Local Plan Submission Explained

A Local Plan for an area sets the vision and framework for how it will develop over a twenty-year period.

The Local Plan for Old Oak and Park Royal, along with the London Plan (produced by the Mayor of London) and any neighbourhood plans, combine to form the overall development plan.

Since February 2016, OPDC have undertaken three rounds of public consultation with the community, local businesses and other stakeholders. These consultations have generated over 11,000 comments from you, which we’ve used to inform the development of the Local Plan.

On 4 October 2018 we submitted our Local Plan to the Planning Inspectorate for independent examination which will be carried out on behalf of the Secretary of State for the Ministry of Housing, Communities and Local Government.

The final stage of creating a Local Plan

The independent examination is the final stage in the Local Plan process before it can be adopted as part of the legally binding development plan for the area.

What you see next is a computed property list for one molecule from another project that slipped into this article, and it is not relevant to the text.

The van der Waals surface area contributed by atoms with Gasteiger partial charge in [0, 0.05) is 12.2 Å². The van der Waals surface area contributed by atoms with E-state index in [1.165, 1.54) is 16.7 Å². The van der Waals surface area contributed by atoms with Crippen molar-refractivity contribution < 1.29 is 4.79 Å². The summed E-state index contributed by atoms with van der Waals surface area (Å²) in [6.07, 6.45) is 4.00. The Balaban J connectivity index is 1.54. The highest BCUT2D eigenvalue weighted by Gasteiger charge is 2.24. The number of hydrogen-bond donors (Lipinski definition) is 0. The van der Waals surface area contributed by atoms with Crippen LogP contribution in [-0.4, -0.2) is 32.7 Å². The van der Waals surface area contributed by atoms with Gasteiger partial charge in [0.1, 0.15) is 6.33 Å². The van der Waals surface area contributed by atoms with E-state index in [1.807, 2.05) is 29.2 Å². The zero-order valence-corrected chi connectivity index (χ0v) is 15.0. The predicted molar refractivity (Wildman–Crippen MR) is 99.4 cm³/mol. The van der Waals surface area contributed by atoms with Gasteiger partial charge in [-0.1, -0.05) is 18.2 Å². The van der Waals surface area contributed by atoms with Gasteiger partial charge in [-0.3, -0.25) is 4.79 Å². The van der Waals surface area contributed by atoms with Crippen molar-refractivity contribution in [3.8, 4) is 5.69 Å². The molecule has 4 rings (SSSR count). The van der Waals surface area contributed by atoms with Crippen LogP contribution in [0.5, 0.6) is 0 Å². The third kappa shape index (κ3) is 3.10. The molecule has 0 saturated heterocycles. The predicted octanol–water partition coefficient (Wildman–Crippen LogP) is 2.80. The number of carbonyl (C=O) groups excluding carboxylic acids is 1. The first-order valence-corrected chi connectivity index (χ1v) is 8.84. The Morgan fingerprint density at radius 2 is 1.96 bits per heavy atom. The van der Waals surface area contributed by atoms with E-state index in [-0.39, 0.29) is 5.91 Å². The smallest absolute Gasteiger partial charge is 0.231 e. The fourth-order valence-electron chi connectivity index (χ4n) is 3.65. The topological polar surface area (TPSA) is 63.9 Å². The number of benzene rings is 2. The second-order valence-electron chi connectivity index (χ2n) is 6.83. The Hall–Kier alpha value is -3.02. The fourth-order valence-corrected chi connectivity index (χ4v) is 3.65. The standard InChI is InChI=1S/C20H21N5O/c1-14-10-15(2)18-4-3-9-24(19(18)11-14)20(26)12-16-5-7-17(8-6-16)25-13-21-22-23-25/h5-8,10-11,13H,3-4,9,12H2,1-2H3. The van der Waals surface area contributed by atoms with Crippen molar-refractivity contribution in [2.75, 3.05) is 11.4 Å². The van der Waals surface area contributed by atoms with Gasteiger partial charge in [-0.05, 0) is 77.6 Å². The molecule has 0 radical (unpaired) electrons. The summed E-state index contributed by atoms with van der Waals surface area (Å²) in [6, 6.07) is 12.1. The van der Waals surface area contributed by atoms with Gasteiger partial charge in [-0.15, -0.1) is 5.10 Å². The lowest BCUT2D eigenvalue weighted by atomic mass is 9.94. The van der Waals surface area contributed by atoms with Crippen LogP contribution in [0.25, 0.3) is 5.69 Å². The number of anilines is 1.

The Planning Inspectorate, a government body who employ independent Planning Inspectors, will appoint an inspector to lead the independent examination of OPDC’s Local Plan. The Planning Inspector will assess whether the Local Plan has been prepared in accordance with the legal and procedural requirements such as the Duty to Cooperate and whether it is ‘Sound’. This will include consideration as to whether the Local Plan is:

  • Positively prepared – the plan should be prepared based on a strategy which seeks to meet objectively assessed development and infrastructure requirements, including unmet requirements from neighbouring authorities where it is reasonable to do so and consistent with achieving sustainable development;
  • Justified – the plan should be the most appropriate strategy, when considered against the reasonable alternatives, based on proportionate evidence;
  • Effective – the plan should be deliverable over its period and based on effective joint working on cross-boundary strategic priorities; and
  • Consistent with national policy – the plan should enable the delivery of sustainable development and must be in general conformity with the Mayor’s London Plan and the National Planning Policy Framework  and National Planning Practice Guidance.

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